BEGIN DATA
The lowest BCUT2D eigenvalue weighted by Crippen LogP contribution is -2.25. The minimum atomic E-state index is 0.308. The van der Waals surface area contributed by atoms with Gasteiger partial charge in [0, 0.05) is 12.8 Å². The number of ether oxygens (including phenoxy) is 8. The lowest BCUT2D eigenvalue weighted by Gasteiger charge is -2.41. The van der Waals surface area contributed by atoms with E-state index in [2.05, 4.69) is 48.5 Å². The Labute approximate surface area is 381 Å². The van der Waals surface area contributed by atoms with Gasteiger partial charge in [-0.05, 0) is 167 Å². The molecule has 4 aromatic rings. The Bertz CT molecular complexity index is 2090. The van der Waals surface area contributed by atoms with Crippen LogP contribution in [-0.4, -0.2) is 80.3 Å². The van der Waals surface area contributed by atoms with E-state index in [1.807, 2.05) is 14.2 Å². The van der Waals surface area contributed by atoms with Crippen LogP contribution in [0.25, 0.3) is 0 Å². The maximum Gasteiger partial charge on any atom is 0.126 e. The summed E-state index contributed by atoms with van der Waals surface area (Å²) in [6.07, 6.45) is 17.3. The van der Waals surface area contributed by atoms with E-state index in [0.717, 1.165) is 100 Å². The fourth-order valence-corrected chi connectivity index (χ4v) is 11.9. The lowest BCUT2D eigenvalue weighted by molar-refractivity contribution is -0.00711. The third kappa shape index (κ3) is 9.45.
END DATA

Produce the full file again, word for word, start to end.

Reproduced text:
The lowest BCUT2D eigenvalue weighted by Crippen LogP contribution is -2.25. The minimum atomic E-state index is 0.308. The van der Waals surface area contributed by atoms with Gasteiger partial charge in [0, 0.05) is 12.8 Å². The number of ether oxygens (including phenoxy) is 8. The lowest BCUT2D eigenvalue weighted by Gasteiger charge is -2.41. The van der Waals surface area contributed by atoms with E-state index in [2.05, 4.69) is 48.5 Å². The Labute approximate surface area is 381 Å². The van der Waals surface area contributed by atoms with Gasteiger partial charge in [-0.05, 0) is 167 Å². The molecule has 4 aromatic rings. The Bertz CT molecular complexity index is 2090. The van der Waals surface area contributed by atoms with Crippen LogP contribution in [-0.4, -0.2) is 80.3 Å². The van der Waals surface area contributed by atoms with E-state index in [1.807, 2.05) is 14.2 Å². The van der Waals surface area contributed by atoms with Crippen LogP contribution in [0.25, 0.3) is 0 Å². The maximum Gasteiger partial charge on any atom is 0.126 e. The summed E-state index contributed by atoms with van der Waals surface area (Å²) in [6.07, 6.45) is 17.3. The van der Waals surface area contributed by atoms with E-state index in [0.717, 1.165) is 100 Å². The fourth-order valence-corrected chi connectivity index (χ4v) is 11.9. The lowest BCUT2D eigenvalue weighted by molar-refractivity contribution is -0.00711. The third kappa shape index (κ3) is 9.45.